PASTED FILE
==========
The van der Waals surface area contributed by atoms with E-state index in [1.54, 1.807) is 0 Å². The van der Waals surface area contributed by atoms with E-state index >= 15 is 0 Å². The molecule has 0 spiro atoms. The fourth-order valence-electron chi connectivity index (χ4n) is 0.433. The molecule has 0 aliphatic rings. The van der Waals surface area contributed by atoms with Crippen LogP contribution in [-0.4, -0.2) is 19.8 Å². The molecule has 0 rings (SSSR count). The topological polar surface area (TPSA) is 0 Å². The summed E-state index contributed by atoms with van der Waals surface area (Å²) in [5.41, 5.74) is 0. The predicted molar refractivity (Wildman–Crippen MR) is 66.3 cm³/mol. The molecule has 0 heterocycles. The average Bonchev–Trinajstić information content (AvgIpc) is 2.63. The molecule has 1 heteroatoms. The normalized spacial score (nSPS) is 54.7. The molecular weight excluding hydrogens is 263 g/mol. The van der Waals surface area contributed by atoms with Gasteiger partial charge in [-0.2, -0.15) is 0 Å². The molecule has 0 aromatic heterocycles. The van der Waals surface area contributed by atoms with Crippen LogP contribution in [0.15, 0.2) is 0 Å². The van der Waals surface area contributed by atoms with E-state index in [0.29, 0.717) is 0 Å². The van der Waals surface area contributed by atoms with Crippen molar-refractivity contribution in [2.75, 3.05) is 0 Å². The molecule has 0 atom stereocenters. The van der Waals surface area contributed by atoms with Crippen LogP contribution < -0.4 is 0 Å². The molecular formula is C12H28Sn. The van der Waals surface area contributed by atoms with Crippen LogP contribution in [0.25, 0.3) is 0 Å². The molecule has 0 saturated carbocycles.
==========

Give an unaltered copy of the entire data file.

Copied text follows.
The van der Waals surface area contributed by atoms with E-state index in [1.54, 1.807) is 0 Å². The van der Waals surface area contributed by atoms with E-state index >= 15 is 0 Å². The molecule has 0 spiro atoms. The fourth-order valence-electron chi connectivity index (χ4n) is 0.433. The molecule has 0 aliphatic rings. The van der Waals surface area contributed by atoms with Crippen LogP contribution in [-0.4, -0.2) is 19.8 Å². The molecule has 0 rings (SSSR count). The topological polar surface area (TPSA) is 0 Å². The summed E-state index contributed by atoms with van der Waals surface area (Å²) in [5.41, 5.74) is 0. The predicted molar refractivity (Wildman–Crippen MR) is 66.3 cm³/mol. The molecule has 0 heterocycles. The average Bonchev–Trinajstić information content (AvgIpc) is 2.63. The molecule has 1 heteroatoms. The normalized spacial score (nSPS) is 54.7. The molecular weight excluding hydrogens is 263 g/mol. The van der Waals surface area contributed by atoms with Gasteiger partial charge in [-0.2, -0.15) is 0 Å². The molecule has 0 aromatic heterocycles. The van der Waals surface area contributed by atoms with Crippen LogP contribution in [0.15, 0.2) is 0 Å². The van der Waals surface area contributed by atoms with E-state index in [0.29, 0.717) is 0 Å². The van der Waals surface area contributed by atoms with Crippen molar-refractivity contribution in [2.75, 3.05) is 0 Å². The molecule has 0 atom stereocenters. The van der Waals surface area contributed by atoms with Crippen LogP contribution < -0.4 is 0 Å². The molecular formula is C12H28Sn. The van der Waals surface area contributed by atoms with Crippen LogP contribution in [0.25, 0.3) is 0 Å². The molecule has 0 saturated carbocycles.